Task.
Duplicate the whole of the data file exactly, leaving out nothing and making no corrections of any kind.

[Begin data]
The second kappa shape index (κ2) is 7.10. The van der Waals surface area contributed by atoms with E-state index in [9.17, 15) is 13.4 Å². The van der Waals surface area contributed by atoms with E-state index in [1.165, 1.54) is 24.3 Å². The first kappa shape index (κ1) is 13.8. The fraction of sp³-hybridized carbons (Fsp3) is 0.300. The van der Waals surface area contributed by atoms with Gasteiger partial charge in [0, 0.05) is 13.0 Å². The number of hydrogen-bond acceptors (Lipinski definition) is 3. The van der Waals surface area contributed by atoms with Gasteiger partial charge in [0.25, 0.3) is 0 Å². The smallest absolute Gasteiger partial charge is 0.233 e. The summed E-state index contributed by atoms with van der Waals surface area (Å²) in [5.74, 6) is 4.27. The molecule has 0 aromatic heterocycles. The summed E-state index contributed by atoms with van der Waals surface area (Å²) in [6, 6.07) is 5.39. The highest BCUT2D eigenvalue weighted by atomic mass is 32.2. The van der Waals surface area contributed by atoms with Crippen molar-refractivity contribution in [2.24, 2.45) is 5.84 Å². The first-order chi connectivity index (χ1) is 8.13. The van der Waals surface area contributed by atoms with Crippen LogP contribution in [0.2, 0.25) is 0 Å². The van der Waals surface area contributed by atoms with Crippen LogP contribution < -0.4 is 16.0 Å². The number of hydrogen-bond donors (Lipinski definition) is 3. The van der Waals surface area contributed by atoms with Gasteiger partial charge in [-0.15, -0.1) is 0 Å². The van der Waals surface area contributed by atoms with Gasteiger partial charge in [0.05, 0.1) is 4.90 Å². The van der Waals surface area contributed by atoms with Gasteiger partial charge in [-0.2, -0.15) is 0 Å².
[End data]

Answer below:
The second kappa shape index (κ2) is 7.10. The van der Waals surface area contributed by atoms with E-state index in [9.17, 15) is 13.4 Å². The van der Waals surface area contributed by atoms with E-state index in [1.165, 1.54) is 24.3 Å². The first kappa shape index (κ1) is 13.8. The fraction of sp³-hybridized carbons (Fsp3) is 0.300. The van der Waals surface area contributed by atoms with Gasteiger partial charge in [0, 0.05) is 13.0 Å². The number of hydrogen-bond acceptors (Lipinski definition) is 3. The van der Waals surface area contributed by atoms with Gasteiger partial charge in [0.25, 0.3) is 0 Å². The smallest absolute Gasteiger partial charge is 0.233 e. The summed E-state index contributed by atoms with van der Waals surface area (Å²) in [5.74, 6) is 4.27. The molecule has 0 aromatic heterocycles. The summed E-state index contributed by atoms with van der Waals surface area (Å²) in [6, 6.07) is 5.39. The highest BCUT2D eigenvalue weighted by atomic mass is 32.2. The van der Waals surface area contributed by atoms with Crippen molar-refractivity contribution in [2.24, 2.45) is 5.84 Å². The first-order chi connectivity index (χ1) is 8.13. The van der Waals surface area contributed by atoms with Crippen LogP contribution in [0.2, 0.25) is 0 Å². The van der Waals surface area contributed by atoms with Crippen LogP contribution < -0.4 is 16.0 Å². The number of hydrogen-bond donors (Lipinski definition) is 3. The van der Waals surface area contributed by atoms with Gasteiger partial charge in [-0.15, -0.1) is 0 Å². The van der Waals surface area contributed by atoms with Gasteiger partial charge in [0.05, 0.1) is 4.90 Å². The van der Waals surface area contributed by atoms with Gasteiger partial charge in [-0.2, -0.15) is 0 Å².